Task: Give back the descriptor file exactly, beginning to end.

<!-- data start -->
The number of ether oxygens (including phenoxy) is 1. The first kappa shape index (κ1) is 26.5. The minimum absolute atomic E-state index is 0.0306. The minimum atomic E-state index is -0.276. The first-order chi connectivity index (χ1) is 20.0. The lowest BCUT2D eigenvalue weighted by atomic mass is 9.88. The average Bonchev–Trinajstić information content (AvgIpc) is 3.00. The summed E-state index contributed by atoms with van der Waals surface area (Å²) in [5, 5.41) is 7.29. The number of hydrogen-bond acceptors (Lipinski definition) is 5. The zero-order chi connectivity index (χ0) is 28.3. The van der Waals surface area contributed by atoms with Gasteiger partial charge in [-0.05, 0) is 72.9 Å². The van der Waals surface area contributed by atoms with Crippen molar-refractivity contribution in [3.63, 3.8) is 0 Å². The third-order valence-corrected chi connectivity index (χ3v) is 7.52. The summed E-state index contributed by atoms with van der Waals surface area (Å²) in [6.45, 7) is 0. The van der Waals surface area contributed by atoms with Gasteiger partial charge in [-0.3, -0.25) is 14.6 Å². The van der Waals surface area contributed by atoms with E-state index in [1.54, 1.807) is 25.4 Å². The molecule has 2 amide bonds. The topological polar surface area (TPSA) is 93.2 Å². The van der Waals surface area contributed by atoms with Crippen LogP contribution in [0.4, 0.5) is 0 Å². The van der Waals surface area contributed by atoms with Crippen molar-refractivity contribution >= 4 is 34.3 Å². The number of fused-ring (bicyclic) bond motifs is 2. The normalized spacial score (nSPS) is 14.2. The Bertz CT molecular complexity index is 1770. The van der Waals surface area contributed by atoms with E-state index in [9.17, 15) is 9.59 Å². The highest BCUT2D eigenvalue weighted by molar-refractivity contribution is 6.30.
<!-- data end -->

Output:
The number of ether oxygens (including phenoxy) is 1. The first kappa shape index (κ1) is 26.5. The minimum absolute atomic E-state index is 0.0306. The minimum atomic E-state index is -0.276. The first-order chi connectivity index (χ1) is 20.0. The lowest BCUT2D eigenvalue weighted by atomic mass is 9.88. The average Bonchev–Trinajstić information content (AvgIpc) is 3.00. The summed E-state index contributed by atoms with van der Waals surface area (Å²) in [5, 5.41) is 7.29. The number of hydrogen-bond acceptors (Lipinski definition) is 5. The zero-order chi connectivity index (χ0) is 28.3. The van der Waals surface area contributed by atoms with Gasteiger partial charge in [-0.05, 0) is 72.9 Å². The van der Waals surface area contributed by atoms with Crippen molar-refractivity contribution in [3.63, 3.8) is 0 Å². The third-order valence-corrected chi connectivity index (χ3v) is 7.52. The summed E-state index contributed by atoms with van der Waals surface area (Å²) in [6.45, 7) is 0. The van der Waals surface area contributed by atoms with Gasteiger partial charge in [-0.3, -0.25) is 14.6 Å². The van der Waals surface area contributed by atoms with E-state index in [1.54, 1.807) is 25.4 Å². The molecule has 2 amide bonds. The topological polar surface area (TPSA) is 93.2 Å². The van der Waals surface area contributed by atoms with Crippen LogP contribution in [0.4, 0.5) is 0 Å². The van der Waals surface area contributed by atoms with Crippen molar-refractivity contribution >= 4 is 34.3 Å². The number of fused-ring (bicyclic) bond motifs is 2. The normalized spacial score (nSPS) is 14.2. The Bertz CT molecular complexity index is 1770. The van der Waals surface area contributed by atoms with E-state index in [9.17, 15) is 9.59 Å². The highest BCUT2D eigenvalue weighted by molar-refractivity contribution is 6.30.